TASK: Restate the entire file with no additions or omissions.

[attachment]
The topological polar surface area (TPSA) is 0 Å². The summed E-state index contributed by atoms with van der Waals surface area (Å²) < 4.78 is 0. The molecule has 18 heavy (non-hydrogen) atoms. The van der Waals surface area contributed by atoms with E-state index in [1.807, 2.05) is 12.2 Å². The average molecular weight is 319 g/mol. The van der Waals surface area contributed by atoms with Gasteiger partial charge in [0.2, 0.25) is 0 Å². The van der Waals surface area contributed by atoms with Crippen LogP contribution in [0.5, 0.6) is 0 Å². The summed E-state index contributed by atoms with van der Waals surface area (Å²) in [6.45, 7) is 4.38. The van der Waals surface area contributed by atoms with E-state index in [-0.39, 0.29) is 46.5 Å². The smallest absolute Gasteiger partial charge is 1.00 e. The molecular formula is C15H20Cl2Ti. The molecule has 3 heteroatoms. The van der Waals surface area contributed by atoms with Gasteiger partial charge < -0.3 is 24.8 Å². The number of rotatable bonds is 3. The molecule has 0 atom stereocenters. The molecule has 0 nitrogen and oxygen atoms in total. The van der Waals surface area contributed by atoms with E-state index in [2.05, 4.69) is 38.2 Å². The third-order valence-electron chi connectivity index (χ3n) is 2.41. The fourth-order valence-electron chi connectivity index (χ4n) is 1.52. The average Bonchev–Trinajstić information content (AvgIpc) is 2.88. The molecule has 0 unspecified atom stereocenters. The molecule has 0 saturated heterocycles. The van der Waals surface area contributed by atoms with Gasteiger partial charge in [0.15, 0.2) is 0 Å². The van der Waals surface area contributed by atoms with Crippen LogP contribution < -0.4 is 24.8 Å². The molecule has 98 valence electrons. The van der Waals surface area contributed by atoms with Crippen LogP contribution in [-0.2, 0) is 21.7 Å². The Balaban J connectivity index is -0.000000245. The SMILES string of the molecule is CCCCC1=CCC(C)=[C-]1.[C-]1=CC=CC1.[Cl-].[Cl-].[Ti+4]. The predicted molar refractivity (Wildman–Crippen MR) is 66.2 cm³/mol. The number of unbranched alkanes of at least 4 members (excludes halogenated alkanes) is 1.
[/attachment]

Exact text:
The topological polar surface area (TPSA) is 0 Å². The summed E-state index contributed by atoms with van der Waals surface area (Å²) < 4.78 is 0. The molecule has 18 heavy (non-hydrogen) atoms. The van der Waals surface area contributed by atoms with E-state index in [1.807, 2.05) is 12.2 Å². The average molecular weight is 319 g/mol. The van der Waals surface area contributed by atoms with Gasteiger partial charge in [0.2, 0.25) is 0 Å². The van der Waals surface area contributed by atoms with Crippen LogP contribution in [0.5, 0.6) is 0 Å². The summed E-state index contributed by atoms with van der Waals surface area (Å²) in [6.45, 7) is 4.38. The van der Waals surface area contributed by atoms with E-state index in [-0.39, 0.29) is 46.5 Å². The smallest absolute Gasteiger partial charge is 1.00 e. The molecular formula is C15H20Cl2Ti. The molecule has 3 heteroatoms. The van der Waals surface area contributed by atoms with Gasteiger partial charge < -0.3 is 24.8 Å². The number of rotatable bonds is 3. The molecule has 0 atom stereocenters. The molecule has 0 nitrogen and oxygen atoms in total. The van der Waals surface area contributed by atoms with E-state index in [2.05, 4.69) is 38.2 Å². The third-order valence-electron chi connectivity index (χ3n) is 2.41. The fourth-order valence-electron chi connectivity index (χ4n) is 1.52. The average Bonchev–Trinajstić information content (AvgIpc) is 2.88. The molecule has 0 unspecified atom stereocenters. The molecule has 0 saturated heterocycles. The van der Waals surface area contributed by atoms with Gasteiger partial charge in [0.15, 0.2) is 0 Å². The van der Waals surface area contributed by atoms with Crippen LogP contribution < -0.4 is 24.8 Å². The molecule has 98 valence electrons. The van der Waals surface area contributed by atoms with Crippen LogP contribution in [-0.2, 0) is 21.7 Å². The Balaban J connectivity index is -0.000000245. The SMILES string of the molecule is CCCCC1=CCC(C)=[C-]1.[C-]1=CC=CC1.[Cl-].[Cl-].[Ti+4]. The predicted molar refractivity (Wildman–Crippen MR) is 66.2 cm³/mol. The number of unbranched alkanes of at least 4 members (excludes halogenated alkanes) is 1.